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APRONIUS.

de Medicaminibus Herbarum; it consists of one hundred and twenty-eight chapters, and is mostly taken from Dioscorides and Pliny. It was first published at Rome by Jo. Phil, de Lignamine, 4to., without date, but before 1484. It was re­printed three times in the sixteenth century, be­sides being included in two collections of medical

•writers, and in several editions of the works of Appuleius of Madaura. The last and best edition is that by Ackermann in his Parabilium Medica-tnentorum Scriptores Antiqui., Norimb. 1788, 8vo. A short work, " De Ponderibus et Mensuris," bearing the name of Appuleius, is to be found at the end of several editions of Mesue's works. (Haller, Biblioth. Botan.; Choulant, Handbucli der Bucherkunde fur die Altere Medicin.) [W.A.G.J

APPULEIUS, L. CAECI'LICUS MINU-TIA'NUS, the author of a work de Orthographia, of which considerable fragments were first published by A. Mai in "Juris Civilis Ante-Justinianei Reli­quiae, &c.," Rome, 1823. They were republished by Osann, Darmstadt, 1826, with two other gram­matical works, de Nota Aspirationis and de Diph-thonyis, which also bear the name of Appuleius. Madvig has shewn (de Apuleii Fragm. de Ortliogr,, Hafniae, 1829), that the treatise de Orthograpliia is the work of a literary impostor of the fifteenth century. The two other grammatical treatises above mentioned were probably written in the tenth century of our aera.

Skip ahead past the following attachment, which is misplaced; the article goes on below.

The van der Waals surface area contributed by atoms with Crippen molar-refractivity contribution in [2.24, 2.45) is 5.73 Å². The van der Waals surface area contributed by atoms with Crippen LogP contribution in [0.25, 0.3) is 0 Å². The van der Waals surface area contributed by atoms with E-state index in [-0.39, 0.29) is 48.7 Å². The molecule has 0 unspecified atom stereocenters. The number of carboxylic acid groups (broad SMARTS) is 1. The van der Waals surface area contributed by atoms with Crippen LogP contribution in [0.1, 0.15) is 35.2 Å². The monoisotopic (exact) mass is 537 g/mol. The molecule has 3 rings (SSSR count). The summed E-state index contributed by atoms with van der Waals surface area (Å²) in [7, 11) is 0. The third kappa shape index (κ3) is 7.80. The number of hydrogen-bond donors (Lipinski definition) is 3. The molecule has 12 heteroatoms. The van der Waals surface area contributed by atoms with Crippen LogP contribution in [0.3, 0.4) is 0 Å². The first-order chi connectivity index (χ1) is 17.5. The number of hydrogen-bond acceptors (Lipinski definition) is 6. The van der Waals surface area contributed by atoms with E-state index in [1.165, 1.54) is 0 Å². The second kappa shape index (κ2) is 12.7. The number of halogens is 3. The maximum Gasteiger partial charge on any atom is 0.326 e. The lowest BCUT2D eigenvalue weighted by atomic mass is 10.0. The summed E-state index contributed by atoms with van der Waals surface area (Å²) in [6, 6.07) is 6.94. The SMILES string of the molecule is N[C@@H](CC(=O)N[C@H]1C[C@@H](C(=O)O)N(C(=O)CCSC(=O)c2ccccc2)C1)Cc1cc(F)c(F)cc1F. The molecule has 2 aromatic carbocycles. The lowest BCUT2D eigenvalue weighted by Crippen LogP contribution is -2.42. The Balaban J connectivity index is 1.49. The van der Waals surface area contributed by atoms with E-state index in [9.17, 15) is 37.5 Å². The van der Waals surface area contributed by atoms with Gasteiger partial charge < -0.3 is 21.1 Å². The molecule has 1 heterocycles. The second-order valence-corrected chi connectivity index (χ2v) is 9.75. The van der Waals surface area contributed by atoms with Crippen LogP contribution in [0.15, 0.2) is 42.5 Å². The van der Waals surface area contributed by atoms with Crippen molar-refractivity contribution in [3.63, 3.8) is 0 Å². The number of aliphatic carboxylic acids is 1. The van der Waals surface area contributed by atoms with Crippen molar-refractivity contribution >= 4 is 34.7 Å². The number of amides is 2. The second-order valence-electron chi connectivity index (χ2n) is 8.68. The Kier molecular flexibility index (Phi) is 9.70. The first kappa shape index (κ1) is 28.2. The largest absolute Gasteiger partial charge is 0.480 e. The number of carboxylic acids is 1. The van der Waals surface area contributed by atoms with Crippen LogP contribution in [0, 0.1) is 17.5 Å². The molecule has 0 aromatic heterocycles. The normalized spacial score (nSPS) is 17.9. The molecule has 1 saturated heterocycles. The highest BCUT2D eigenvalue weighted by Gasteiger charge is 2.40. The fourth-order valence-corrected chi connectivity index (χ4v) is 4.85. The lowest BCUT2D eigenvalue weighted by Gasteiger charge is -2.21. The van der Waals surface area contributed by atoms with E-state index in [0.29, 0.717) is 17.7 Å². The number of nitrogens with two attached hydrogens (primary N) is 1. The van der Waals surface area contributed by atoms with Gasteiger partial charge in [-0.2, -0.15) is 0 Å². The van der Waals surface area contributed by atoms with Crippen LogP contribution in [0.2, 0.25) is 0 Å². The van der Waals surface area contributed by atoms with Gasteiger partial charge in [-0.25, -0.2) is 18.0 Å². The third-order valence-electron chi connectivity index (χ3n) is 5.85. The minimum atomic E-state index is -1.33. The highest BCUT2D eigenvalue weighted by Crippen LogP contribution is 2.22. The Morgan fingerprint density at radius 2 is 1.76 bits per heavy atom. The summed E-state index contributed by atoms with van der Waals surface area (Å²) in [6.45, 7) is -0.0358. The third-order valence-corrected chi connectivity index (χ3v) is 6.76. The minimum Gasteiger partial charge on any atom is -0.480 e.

APRIES ('ATrpiV, 'Airpias), a king of Egypt, ;he 8th of the 26th (Sai'te) dynasty, the Pharaoh-Hophra of Scripture (Ixx. Ouac/yV/), the Vaphres >f Manetho, succeeded his father Psammuthis, b. c. >96. The commencement of his reign was distin­guished by great success in war. He conquered Dalestine and Phoenicia, and for a short time re-

•stablished the Egyptian influence in Syria, which

lad been overthrown by Nebuchadnezzar. He

niled, however, to protect his ally Zedekiah, king

f Jerusalem, from the renewed attack of Nebu-

hadnezzar, who took and destroyed Jerusalem.

b, c. 586.) About the same time, in consequence

f the failure of an expedition which Apries had

snt against Gyrene, his army rebelled and elected

s king Arnasis, whom Apries had sent to reconcile

lem. The cruelty of Apries to Patarbemis, whom

e had sent to bring back Amasis, and who had

died in the attempt, exasperated the principal

Igyptians to such a degree, that they deserted

im, leaving him only to the protection of an

ixiliary force of 30,000 Greeks. With these

id the few Egyptians who remained faithful

i him, Apries encountered Amasis at Momem-

lis, but his army was overpowered by numbers,

id he himself was taken alive. Amasis

eated him for some time with kindness, but

length, in consequence of the continued mur-

urs of the Egyptians, he suffered him to be

it to death. (Herod. 161, &c., 169, iv. 159;

iod. i. 68; Athen. xiii. p. 560; Jerem. xxxvii. 5,7,

iv. 30, xlvi. 26 ; Ezek. xxix. 3 ; Joseph. Ant. x.

• § 7 ; amasis.) [P. S.]

APRONIUS. 1. C. apronius, elected one of

e tribunes of the plebs on the abolition of the

cemvirate, b. c. 449. (Liv. iii. 54.)

2. Q. apronius, the chief of the decumani in

:ily during the government of Verres (b. c. 73—

), was one of the most distinguished for rapacity

d wickedness of every kind. (Cic. Verr. ii, 44,